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GPs go forth

Routine GP requirements to be relaxed amid 'significant' coronavirus epidemic

Expectations on routine GP services will be relaxed if the spread of coronavirus becomes a 'significant epidemic' in the UK, the chief medical officers have said.

In a letter to doctors, the CMOs of all four UK countries said they 'expect employers, educational supervisors, professional bodies, and national NHS and HSC organisations to be flexible in terms of their approach and the expectations of routine requirement' in the face of such a crisis.

The letter also said a significant epidemic 'will require healthcare professionals to be flexible in what they do'.

'It may entail working in unfamiliar circumstances or surroundings, or working in clinical areas outside of their usual practice for the benefit of patients and the population as a whole.'

BMA GP Committee chair Dr Richard Vautrey told Pulse: ‘As the number of cases of Covid-19 increases significantly nationwide in the way it is expected to, it is likely that demand on GP practices will grow.

‘GPs will need to be able to prioritise their time to care for those who need their expertise most which will mean reducing or stopping other more routine work.’

Speaking to BBC News earlier in the week, Dr Vautrey said this would include routine checks for blood pressure, heart disease and lung disease.

In an information note to GP practices earlier this week, NHS England said it is ‘reviewing current GP services in preparation for any need to release capacity’.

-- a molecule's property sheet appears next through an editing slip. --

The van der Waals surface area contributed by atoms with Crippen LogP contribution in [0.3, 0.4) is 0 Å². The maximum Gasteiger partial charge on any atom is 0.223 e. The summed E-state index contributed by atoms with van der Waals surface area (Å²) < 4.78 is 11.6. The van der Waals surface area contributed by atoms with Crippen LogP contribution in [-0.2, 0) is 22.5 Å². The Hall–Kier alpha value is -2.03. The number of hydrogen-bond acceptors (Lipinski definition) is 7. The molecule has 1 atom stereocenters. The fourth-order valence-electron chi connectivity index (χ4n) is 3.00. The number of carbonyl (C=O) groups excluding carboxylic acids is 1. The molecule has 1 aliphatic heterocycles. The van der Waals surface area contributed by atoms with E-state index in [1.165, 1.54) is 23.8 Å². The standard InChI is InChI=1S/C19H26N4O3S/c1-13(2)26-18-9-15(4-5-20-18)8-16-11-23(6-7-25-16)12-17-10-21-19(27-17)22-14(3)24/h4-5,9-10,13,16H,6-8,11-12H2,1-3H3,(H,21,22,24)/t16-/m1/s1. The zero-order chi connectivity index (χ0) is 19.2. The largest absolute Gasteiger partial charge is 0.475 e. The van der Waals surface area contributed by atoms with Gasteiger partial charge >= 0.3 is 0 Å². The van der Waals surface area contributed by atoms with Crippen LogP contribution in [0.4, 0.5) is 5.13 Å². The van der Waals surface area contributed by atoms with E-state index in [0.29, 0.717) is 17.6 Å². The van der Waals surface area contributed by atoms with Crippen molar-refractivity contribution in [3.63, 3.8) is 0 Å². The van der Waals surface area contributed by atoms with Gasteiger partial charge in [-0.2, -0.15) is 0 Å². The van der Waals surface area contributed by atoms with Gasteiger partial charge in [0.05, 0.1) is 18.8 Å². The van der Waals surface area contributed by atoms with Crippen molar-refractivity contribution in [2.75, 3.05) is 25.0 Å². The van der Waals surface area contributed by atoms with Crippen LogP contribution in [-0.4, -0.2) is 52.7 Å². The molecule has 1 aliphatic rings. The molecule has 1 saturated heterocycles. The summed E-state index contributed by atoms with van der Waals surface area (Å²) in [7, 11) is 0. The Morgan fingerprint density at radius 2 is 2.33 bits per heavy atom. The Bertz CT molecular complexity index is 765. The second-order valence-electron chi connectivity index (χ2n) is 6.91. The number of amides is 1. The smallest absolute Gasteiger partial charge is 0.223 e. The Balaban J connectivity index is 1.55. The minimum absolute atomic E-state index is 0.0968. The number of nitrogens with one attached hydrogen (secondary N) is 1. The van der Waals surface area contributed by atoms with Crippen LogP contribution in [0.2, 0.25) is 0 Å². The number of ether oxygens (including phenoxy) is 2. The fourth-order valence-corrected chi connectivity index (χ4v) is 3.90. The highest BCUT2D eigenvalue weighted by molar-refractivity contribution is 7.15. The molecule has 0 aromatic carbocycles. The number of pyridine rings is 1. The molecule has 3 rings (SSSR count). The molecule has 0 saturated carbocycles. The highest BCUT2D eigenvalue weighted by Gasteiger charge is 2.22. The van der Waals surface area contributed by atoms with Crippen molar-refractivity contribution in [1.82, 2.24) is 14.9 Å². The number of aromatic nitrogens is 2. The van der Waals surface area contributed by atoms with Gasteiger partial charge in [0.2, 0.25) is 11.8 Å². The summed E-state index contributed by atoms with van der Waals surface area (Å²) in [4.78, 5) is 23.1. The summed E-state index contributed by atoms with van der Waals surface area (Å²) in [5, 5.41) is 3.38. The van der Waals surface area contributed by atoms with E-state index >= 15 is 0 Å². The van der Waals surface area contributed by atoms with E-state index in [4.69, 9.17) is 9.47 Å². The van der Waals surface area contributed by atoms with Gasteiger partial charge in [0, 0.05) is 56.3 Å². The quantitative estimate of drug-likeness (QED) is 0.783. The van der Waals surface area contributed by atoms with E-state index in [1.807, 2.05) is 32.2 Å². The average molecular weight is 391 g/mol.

The note said: ‘We are taking steps to review the broad spectrum of current GP services to assess how additional capacity might be released if required. Similar work is also taking place across the other primary care professions.

'Further information will follow in due course should such steps need to be taken.’

But Pulse has heard from GP practices in Glasgow, Manchester, Norfolk, St Albans and Oxfordshire which have already stopped conducting routine appointments. 

This comes as GP practices are being forced to draw up their own emergency plans amid confusion over NHS England advice regarding how to examine and treat patients with respiratory illness.

The CMOs' letter also reiterated the GMC's reassurance that fitness-to-practise complaints relating to doctors during the epidemic will be viewed in context.

They said: 'We need to stick to the basic principles of being a good doctor. All doctors are expected to follow GMC guidance and use their judgement in applying the principles to the situations they face, but these rightly take account of the realities of a very abnormal emergency situation.'

Meanwhile, primary care minister Jo Chuchill has said that discussions are underway in the Department of Health and Social Care to free up GPs to deal with the coronavirus crisis by removing ‘all appropriate bureaucracy’.

GP leaders and cardiovascular experts have called for the suspension of QOF and health checks.

Prime Minister Boris Johnson is expected to chair a Cobra meeting regarding the coronavirus today, which could see the UK's response to the emergency escalated.